An increasing number of investors are actively using beta in their attempt to create alpha.
With the growing popularity of exchange-traded funds, and passive products in general, many industry observers have speculated on the demise of active portfolio management. However, I would argue that, in reality, active management remains as alive as ever.
Rather than outsourcing active management, many investors are taking matters into their own hands. Using products like ETFs to underweight or overweight certain market segments (beta) in an effort to achieve relative outperformance (alpha) is one of the more-pronounced trends in the industry today.
Although the products themselves are passively managed, they are being used tactically in an active manner by investors seeking to execute certain objectives--whether it be income, capital preservation, or even to outperform the market. Passive investments have dominated recent fund flows in North America. Strong demand has driven the share of passive assets, as a percentage of total fund industry assets, to rise steadily to more than 20% today from about 2% in 1995 (ETFs represent roughly half of total passive assets).
On the surface, it would seem that investors are migrating toward passive strategies. Indeed, there are many investors who believe in efficient markets and favor low-cost indexing as the strategy of choice. However, that doesn't tell the whole story.
The reality is that ETFs are tools that advisors and investment managers use to make active tactical bets. These bets can be anything from sector rotation strategies to underweighting the financials sector or boosting a portfolio's exposure to emerging markets.
While data may appear to suggest the demise of active management, what I really see happening is more investors actively managing passive products. Consider that on any given day ETFs represent 30% to 40% of overall trading volume on the New York Stock Exchange. Not exactly the type of activity one would expect from passive investors.
The Death of Active Management Has Been Greatly Exaggerated
As long as a chance for outperformance exists, active management will have prominence in the investment industry. Human characteristics ensure active management in the investment industry is here to stay.
Numerous studies have examined the role that cognitive behavior, or human nature, plays in the investment selection process. The universal conclusion is that investors tend to be overconfident in their ability to select winning stocks or funds.
There's a common example that helps illustrate this tendency. A university professor who asks each of his students whether they are a below-average, average, or above-average drivers will find that roughly 90% of the students think they are above-average drivers. This, of course, is a statistical impossibility. Similarly, most investors believe they will "beat the market," even though few actually will.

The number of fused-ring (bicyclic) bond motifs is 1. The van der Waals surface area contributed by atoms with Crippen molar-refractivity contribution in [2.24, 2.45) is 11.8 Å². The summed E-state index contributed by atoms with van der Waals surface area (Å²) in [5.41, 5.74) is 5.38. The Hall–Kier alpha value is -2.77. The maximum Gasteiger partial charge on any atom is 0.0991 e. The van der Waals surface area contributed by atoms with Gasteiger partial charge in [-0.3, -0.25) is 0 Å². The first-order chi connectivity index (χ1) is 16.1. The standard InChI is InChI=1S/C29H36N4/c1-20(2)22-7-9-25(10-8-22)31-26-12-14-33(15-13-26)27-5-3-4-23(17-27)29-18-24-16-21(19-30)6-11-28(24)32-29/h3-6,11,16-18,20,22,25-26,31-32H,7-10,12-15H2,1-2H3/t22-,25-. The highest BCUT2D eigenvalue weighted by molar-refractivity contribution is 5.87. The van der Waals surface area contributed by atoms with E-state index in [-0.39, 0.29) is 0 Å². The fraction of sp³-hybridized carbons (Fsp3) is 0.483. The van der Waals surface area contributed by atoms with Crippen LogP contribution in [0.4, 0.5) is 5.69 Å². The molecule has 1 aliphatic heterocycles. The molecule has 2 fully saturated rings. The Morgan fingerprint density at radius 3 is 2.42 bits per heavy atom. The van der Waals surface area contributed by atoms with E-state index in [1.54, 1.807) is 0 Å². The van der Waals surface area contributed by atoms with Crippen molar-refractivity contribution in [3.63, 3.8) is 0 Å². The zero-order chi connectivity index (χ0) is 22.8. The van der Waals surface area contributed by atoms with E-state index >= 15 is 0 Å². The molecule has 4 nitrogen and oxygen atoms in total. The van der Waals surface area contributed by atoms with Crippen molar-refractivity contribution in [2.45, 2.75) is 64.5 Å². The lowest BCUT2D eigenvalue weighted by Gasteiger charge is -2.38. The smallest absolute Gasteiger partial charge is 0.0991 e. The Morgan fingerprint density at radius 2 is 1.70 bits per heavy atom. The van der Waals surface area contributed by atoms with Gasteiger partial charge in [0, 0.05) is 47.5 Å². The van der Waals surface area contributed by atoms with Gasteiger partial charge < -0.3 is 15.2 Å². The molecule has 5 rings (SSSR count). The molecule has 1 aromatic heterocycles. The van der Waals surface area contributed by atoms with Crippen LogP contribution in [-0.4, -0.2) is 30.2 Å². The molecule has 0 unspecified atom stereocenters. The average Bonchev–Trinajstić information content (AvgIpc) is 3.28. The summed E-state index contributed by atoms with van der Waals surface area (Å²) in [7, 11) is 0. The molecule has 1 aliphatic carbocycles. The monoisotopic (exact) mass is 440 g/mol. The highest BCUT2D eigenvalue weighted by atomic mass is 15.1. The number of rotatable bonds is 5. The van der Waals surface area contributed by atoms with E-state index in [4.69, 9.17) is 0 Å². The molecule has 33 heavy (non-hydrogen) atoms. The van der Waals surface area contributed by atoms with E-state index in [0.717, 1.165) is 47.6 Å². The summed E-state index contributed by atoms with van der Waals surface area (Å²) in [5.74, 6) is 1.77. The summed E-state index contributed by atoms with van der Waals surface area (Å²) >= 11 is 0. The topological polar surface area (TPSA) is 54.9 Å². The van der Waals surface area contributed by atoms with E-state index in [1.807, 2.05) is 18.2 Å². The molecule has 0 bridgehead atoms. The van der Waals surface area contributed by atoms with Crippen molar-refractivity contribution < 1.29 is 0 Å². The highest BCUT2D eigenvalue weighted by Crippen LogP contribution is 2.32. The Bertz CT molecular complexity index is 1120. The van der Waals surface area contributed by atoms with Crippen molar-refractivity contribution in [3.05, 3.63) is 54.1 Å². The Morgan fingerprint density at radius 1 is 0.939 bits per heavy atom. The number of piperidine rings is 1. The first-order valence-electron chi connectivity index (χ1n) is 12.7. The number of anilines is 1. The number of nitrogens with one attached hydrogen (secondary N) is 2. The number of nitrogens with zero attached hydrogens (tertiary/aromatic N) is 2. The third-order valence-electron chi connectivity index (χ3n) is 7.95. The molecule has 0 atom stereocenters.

Along with excessive confidence, there is also an element of hope involved when it comes to investing. In fact, Avi Nachmany, founder of Strategic Insight, notes, "The investment business is, by definition, a business of hope. Everyone hopes that he can beat the market, even if few people actually can."
Active or Passive? Both
Unfortunately, the active versus passive or ETF versus mutual fund debates tend to be polarizing. But these are not all-or-nothing proposals. Investors can benefit from keeping an open mind.
In my opinion, a more productive debate would be deciding how much of your optimal portfolio should be in active or passive investments, or which asset classes have the greatest potential for alpha and should therefore be accessed through active management.
After making the philosophical decision to go active or passive in a given market segment, the debate should evolve to whether an ETF or mutual fund (or another investment vehicle) is the best solution for that portion of your portfolio.
In Good Company
A major trend among institutional investors in the last several years has been what many describe as the "marriage of alpha and beta." Most commonly, this refers to an investment strategy that employs passive investments to get core beta exposure at the lowest possible cost. Recognizing how elusive alpha is in large heavily trafficked markets, many professional investors will target asset classes like domestic large caps via low-cost passive investments.
With the remaining satellite portion of the portfolio, many institutional investors will look to access smaller, less liquid markets by tapping into the expertise of an active manager. Active management makes the most sense in markets where the institution believes it (or the portfolio manager it plans to hire) has an "edge," or informational advantage.
Investors would do well by keeping their confidence in check. If you don't have an edge, keep costs low and get passive market exposure. Focus your time and efforts on the areas of the market where alpha is more abundant and likely to outweigh the higher costs of active management.